Scalable Peer–to–Peer Process Management — The OSIRIS Approach

Scalable Peer–to–Peer Process Management — The OSIRIS Approach

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Unformatted text preview: Scalable PeertoPeer Process Management The OSIRIS Approach Christoph Schuler 1 Roger Weber 1 Heiko Schuldt 2 Hans-J. Schek 1 , 2 1 Swiss Federal Institute of Technology (ETH), CH8092 Zurich, 2 University for Health Sciences, Medical Informatics, and Technology (UMIT), A-6020 Innsbruck, E-mail: { schuler,weber,schek } @inf.ethz.ch, heiko.schuldt@umit.at In: Proceedings of the 2 nd International Conference on Web Services (ICWS2004), pages 26-34, San Diego, CA, USA, June 2004. Abstract The functionality of applications is increasingly being made available by services. General concepts and stan- dards like SOAP, WSDL, and UDDI support the discov- ery and invocation of single web services. Stateofthe art process management is conceptually based on a cen- tralized process manager. The resources of this coordina- tor limit the number of concurrent process executions, es- pecially since the coordinator has to persistently store each state change for recovery purposes. In this paper, we over- come this limitation by executing processes in a peer-to- peer way exploiting all nodes of the system. By distributing the execution and navigation costs, we can achieve a higher degree of scalability allowing for a much larger through- put of processes compared to centralized solutions. This pa- pers describes our prototype system OSIRIS , which imple- ments such a true peertopeer process execution. We fur- ther present very promising results verifying the advantages over centralized process management in terms of scalabil- ity. 1. Introduction In the last years, information technology has undergone several major changes. Especially the current trend towards service-orientation, i.e., dedicated services that allow to ac- cess data and/or applications, had a strong impact of infor- mation systems and middleware and has radically changed the way information processing takes place. In particular, web services that can be invoked by common web proto- cols (SOAP over HTTP) have led to the recent proliferation of service-oriented computing. System support for the invo- cation of single web services is widely available. However, one of the most important tasks when dealing with web ser- vices is to combine existing services into a coherent whole. Such applications spanning several (web) service invoca- tions are usually realized by processes . The platform inde- pendent definitions like XML, SOAP, and WSDL further simplify such a composition.In many application scenarios, we can use processes for maintenance purposes to imple- ment replication or to enforce consistency constraints over different sources. This is done by automatically triggering the execution of a process whenever the violation of a con- straint has occurred. Furthermore, it is also natural for such systems to implement accesses to data and queries from users by processes that gather the information via differ- ent service calls and aggregate the retrieved data according to the users demand. As a result, the infrastructure of suchto the users demand....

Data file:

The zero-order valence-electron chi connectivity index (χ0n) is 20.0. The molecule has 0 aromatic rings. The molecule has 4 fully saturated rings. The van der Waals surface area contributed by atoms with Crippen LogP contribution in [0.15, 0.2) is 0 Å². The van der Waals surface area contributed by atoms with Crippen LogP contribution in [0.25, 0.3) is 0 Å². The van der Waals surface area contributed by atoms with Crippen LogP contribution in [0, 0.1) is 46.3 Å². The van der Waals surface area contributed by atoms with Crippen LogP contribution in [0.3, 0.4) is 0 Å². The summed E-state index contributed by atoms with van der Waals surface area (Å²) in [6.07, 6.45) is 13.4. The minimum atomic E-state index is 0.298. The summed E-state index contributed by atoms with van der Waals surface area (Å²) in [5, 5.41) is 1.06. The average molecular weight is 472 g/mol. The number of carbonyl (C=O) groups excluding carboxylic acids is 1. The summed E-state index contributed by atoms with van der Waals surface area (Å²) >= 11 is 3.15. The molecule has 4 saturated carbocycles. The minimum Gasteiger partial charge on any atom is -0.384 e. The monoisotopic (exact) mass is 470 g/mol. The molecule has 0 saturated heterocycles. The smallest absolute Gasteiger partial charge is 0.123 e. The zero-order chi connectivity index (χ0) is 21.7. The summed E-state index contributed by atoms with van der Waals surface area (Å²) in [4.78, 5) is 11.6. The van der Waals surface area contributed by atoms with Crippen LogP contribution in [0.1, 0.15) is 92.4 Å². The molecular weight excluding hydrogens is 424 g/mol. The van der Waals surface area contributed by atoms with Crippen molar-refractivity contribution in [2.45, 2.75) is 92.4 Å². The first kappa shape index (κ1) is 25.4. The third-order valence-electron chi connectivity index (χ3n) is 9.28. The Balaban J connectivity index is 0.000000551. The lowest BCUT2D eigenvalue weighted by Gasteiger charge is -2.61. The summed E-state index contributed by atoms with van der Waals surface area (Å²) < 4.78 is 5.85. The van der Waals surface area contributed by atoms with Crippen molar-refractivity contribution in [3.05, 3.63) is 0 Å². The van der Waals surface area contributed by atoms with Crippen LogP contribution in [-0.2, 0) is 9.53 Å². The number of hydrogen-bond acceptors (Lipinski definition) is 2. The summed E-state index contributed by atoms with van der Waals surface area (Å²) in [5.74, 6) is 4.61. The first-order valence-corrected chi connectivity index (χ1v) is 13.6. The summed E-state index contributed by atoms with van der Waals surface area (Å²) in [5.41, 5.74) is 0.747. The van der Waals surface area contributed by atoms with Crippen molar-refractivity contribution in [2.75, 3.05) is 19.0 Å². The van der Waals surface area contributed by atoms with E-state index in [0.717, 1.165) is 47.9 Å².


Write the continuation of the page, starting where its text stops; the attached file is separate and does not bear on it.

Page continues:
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This note was uploaded on 03/23/2011 for the course COMPUTER S DIT09M1-10 taught by Professor Saman during the Spring '10 term at Sheffield Hallam.

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Scalable Peer–to–Peer Process Management — The OSIRIS Approach

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